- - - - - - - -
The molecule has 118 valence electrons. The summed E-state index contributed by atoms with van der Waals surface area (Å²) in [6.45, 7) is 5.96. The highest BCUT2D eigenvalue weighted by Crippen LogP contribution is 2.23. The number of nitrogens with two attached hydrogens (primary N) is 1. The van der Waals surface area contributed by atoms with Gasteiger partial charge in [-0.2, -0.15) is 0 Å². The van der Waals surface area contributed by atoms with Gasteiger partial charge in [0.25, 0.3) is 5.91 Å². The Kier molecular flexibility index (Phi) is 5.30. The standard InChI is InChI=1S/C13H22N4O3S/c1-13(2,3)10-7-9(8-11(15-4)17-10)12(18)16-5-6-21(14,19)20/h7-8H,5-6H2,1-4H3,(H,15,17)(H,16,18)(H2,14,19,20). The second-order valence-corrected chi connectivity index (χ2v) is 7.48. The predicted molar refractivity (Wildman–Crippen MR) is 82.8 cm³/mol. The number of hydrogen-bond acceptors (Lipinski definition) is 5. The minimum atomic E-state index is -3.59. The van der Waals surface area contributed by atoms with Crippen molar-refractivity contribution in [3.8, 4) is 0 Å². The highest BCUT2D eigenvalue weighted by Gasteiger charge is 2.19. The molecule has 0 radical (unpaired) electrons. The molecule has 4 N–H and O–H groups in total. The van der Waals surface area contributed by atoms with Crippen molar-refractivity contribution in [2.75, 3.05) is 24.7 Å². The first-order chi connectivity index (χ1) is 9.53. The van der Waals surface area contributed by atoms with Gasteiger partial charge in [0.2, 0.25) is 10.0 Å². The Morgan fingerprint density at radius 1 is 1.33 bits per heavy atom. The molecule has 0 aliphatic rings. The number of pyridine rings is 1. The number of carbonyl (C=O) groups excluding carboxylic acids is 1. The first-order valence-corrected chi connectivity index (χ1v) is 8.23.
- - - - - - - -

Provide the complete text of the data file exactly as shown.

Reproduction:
The molecule has 118 valence electrons. The summed E-state index contributed by atoms with van der Waals surface area (Å²) in [6.45, 7) is 5.96. The highest BCUT2D eigenvalue weighted by Crippen LogP contribution is 2.23. The number of nitrogens with two attached hydrogens (primary N) is 1. The van der Waals surface area contributed by atoms with Gasteiger partial charge in [-0.2, -0.15) is 0 Å². The van der Waals surface area contributed by atoms with Gasteiger partial charge in [0.25, 0.3) is 5.91 Å². The Kier molecular flexibility index (Phi) is 5.30. The standard InChI is InChI=1S/C13H22N4O3S/c1-13(2,3)10-7-9(8-11(15-4)17-10)12(18)16-5-6-21(14,19)20/h7-8H,5-6H2,1-4H3,(H,15,17)(H,16,18)(H2,14,19,20). The second-order valence-corrected chi connectivity index (χ2v) is 7.48. The predicted molar refractivity (Wildman–Crippen MR) is 82.8 cm³/mol. The number of hydrogen-bond acceptors (Lipinski definition) is 5. The minimum atomic E-state index is -3.59. The van der Waals surface area contributed by atoms with Crippen molar-refractivity contribution in [3.8, 4) is 0 Å². The highest BCUT2D eigenvalue weighted by Gasteiger charge is 2.19. The molecule has 0 radical (unpaired) electrons. The molecule has 4 N–H and O–H groups in total. The van der Waals surface area contributed by atoms with Crippen molar-refractivity contribution in [2.75, 3.05) is 24.7 Å². The first-order chi connectivity index (χ1) is 9.53. The van der Waals surface area contributed by atoms with Gasteiger partial charge in [0.2, 0.25) is 10.0 Å². The Morgan fingerprint density at radius 1 is 1.33 bits per heavy atom. The molecule has 0 aliphatic rings. The number of pyridine rings is 1. The number of carbonyl (C=O) groups excluding carboxylic acids is 1. The first-order valence-corrected chi connectivity index (χ1v) is 8.23.